The Travel Test: Would Our First Trip Be A Disaster Or A Delight?


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A first vacation to Italy tests the tenacity of the author's relationship.

Another omen? I slumped into a black leather airport chair. But before I could finish my mental tally of what everything in my brand-new suitcase was worth, the boyfriend presented me with the airline's toiletry kit (complete with three-bristle toothbrush and dog comb) and whisked me out the door. He had quickly hatched a plan: "Distract her with bright, shiny things."

Bypassing the creaky and cheap ferry, he hailed a bright, shiny water taxi that took us directly to our hotel for a mere $100. Even unbrushed teeth, a day without sleep, and dirty clothes couldn't diminish my first glimpse of Venice. I've heard it called "the Disneyland of Italy," but what's wrong with that? The city seems to float on top of the sea like a fairytale come to life, a bit of the 17th century preserved in amber.


The boyfriend had chosen a luxurious hotel called Dei Dogi, a former palazzo in the Cannaregio Sestieri residential area. At that point, I could have slept in an abandoned gondola, so I crawled into the ornately carved bed while he went out foraging for really important stuff, such as wine and underwear.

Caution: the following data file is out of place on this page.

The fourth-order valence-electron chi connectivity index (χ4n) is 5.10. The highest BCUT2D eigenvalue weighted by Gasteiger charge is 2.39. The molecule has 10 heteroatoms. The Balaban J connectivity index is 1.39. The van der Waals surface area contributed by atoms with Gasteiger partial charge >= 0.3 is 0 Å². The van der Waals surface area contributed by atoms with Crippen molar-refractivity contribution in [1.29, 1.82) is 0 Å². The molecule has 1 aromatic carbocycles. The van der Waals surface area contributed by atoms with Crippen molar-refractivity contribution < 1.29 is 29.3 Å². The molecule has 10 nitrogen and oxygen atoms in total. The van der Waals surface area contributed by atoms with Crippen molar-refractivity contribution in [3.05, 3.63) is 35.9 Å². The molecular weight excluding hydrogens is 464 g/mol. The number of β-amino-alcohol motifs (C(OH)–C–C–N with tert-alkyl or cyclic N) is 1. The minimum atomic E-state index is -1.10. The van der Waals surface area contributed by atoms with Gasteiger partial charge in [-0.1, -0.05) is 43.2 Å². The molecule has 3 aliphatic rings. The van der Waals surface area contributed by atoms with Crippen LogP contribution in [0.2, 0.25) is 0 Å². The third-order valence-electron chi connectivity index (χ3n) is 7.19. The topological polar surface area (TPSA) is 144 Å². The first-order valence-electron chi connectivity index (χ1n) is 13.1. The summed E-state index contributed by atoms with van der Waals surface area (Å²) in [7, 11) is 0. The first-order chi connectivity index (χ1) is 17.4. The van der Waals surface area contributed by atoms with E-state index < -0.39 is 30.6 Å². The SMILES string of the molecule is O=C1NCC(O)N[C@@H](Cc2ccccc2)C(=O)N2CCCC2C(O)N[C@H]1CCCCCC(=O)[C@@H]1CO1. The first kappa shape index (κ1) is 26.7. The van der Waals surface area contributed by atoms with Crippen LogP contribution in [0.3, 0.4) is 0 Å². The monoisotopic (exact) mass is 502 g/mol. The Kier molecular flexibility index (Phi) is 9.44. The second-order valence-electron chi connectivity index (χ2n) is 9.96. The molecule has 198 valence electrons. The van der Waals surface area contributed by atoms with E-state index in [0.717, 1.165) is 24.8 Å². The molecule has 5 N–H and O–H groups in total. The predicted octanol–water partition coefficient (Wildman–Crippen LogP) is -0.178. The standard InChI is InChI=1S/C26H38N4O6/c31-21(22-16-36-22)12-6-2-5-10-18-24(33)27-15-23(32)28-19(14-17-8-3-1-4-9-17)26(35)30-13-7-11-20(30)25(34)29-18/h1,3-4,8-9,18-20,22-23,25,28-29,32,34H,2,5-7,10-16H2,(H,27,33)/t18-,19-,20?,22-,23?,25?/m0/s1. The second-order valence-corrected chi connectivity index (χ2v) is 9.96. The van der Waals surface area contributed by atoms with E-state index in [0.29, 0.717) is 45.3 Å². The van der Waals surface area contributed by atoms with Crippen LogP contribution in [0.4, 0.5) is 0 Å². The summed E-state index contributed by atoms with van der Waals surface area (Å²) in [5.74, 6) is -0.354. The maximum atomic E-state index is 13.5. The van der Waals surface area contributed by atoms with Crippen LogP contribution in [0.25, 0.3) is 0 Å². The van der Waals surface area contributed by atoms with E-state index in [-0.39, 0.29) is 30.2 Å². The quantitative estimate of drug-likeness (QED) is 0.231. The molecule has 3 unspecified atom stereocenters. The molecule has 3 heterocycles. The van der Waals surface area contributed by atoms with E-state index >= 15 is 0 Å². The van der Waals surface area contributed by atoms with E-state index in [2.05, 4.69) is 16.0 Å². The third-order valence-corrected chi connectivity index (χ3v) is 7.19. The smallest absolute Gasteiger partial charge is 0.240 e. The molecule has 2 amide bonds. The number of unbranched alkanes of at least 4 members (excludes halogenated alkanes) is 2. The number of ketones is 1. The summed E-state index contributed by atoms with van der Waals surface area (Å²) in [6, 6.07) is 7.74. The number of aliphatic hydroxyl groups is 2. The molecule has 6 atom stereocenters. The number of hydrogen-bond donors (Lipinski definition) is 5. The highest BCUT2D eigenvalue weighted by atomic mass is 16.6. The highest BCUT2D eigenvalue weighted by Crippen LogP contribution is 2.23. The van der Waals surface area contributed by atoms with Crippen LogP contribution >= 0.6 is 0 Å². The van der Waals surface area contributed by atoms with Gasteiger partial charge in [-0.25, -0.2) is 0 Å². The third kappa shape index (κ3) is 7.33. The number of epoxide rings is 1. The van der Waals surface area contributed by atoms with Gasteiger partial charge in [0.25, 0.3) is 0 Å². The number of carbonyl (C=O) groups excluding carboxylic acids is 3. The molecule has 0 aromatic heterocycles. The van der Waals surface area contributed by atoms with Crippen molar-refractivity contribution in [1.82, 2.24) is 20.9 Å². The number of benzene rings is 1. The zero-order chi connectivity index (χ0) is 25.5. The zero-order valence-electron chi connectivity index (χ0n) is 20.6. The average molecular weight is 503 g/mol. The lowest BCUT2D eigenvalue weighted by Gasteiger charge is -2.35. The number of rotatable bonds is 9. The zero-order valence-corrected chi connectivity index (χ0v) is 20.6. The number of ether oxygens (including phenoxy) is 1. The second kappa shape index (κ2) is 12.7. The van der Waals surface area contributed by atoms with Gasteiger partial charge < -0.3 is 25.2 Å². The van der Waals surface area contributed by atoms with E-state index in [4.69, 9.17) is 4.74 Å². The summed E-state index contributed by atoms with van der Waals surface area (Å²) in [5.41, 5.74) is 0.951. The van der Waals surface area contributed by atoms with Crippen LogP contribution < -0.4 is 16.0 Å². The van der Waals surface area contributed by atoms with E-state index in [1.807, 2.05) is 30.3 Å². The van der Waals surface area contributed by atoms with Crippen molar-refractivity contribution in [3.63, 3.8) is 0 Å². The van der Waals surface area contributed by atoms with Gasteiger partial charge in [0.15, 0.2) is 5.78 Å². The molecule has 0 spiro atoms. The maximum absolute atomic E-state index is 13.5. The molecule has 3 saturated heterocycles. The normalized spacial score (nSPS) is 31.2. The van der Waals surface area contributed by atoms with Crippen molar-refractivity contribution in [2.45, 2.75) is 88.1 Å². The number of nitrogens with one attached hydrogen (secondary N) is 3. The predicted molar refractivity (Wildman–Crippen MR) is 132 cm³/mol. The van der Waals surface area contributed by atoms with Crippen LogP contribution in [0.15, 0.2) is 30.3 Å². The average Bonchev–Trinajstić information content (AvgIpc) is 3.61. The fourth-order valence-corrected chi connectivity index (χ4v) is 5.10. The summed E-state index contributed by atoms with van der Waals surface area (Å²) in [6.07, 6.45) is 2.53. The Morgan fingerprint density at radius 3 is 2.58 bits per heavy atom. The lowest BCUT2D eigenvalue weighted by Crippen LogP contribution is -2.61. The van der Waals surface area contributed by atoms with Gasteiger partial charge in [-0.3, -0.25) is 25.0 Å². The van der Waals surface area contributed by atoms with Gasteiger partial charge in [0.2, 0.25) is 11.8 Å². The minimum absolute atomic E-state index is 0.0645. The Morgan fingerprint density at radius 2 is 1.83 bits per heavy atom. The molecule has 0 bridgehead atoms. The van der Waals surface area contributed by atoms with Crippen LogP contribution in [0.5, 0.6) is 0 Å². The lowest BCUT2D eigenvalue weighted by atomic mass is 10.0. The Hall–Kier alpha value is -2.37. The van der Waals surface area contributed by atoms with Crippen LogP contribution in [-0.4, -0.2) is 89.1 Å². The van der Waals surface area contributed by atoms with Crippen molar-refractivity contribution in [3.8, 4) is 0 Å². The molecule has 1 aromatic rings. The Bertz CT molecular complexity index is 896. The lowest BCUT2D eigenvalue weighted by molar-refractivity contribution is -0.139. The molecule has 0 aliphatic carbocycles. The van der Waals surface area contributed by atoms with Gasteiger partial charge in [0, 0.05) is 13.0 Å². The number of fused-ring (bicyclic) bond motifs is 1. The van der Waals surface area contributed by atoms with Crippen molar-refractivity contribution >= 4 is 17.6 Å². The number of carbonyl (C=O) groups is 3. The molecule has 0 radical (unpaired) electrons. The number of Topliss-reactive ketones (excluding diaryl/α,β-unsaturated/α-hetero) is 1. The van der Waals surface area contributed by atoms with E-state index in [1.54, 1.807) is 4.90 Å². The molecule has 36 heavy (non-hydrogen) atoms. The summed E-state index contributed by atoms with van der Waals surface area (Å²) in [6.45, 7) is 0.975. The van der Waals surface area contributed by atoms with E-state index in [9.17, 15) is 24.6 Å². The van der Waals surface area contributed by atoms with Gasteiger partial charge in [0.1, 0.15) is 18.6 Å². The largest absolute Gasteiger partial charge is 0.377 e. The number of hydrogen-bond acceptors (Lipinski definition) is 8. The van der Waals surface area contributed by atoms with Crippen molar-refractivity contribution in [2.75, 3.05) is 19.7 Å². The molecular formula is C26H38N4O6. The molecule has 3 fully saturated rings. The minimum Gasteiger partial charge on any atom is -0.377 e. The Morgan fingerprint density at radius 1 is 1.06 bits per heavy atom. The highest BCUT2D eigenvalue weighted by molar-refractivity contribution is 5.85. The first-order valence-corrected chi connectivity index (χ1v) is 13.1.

When he woke me up bearing a demurely sexy white lace bra (in the right size) and a new pair of undies (ditto), as well as bread, a wedge of brie, and a bottle of Chianti—"They sell it right out of giant casks!"—that he found on San Leonardo, it struck me that this one might be a keeper.

The next day, after only three or so hours on the phone trying to find our bags and bump back our departure date to make up for the time we'd lost visiting Newfoundland, we set out to explore the city.

I had learned that the ornate, brilliantly colored chandeliers in the Dogi’s lobby were made on the nearby island of Murano, and decided we had to visit. It's definitely worth a trip. After a demonstration of the centuries-old art of glassblowing, you view More Glass Objects Than You've Ever Laid Eyes On. Yes, it's all designed to make you buy some insanely expensive thingamajig to take home, but the candy-colored glass is so beautiful you don't mind.

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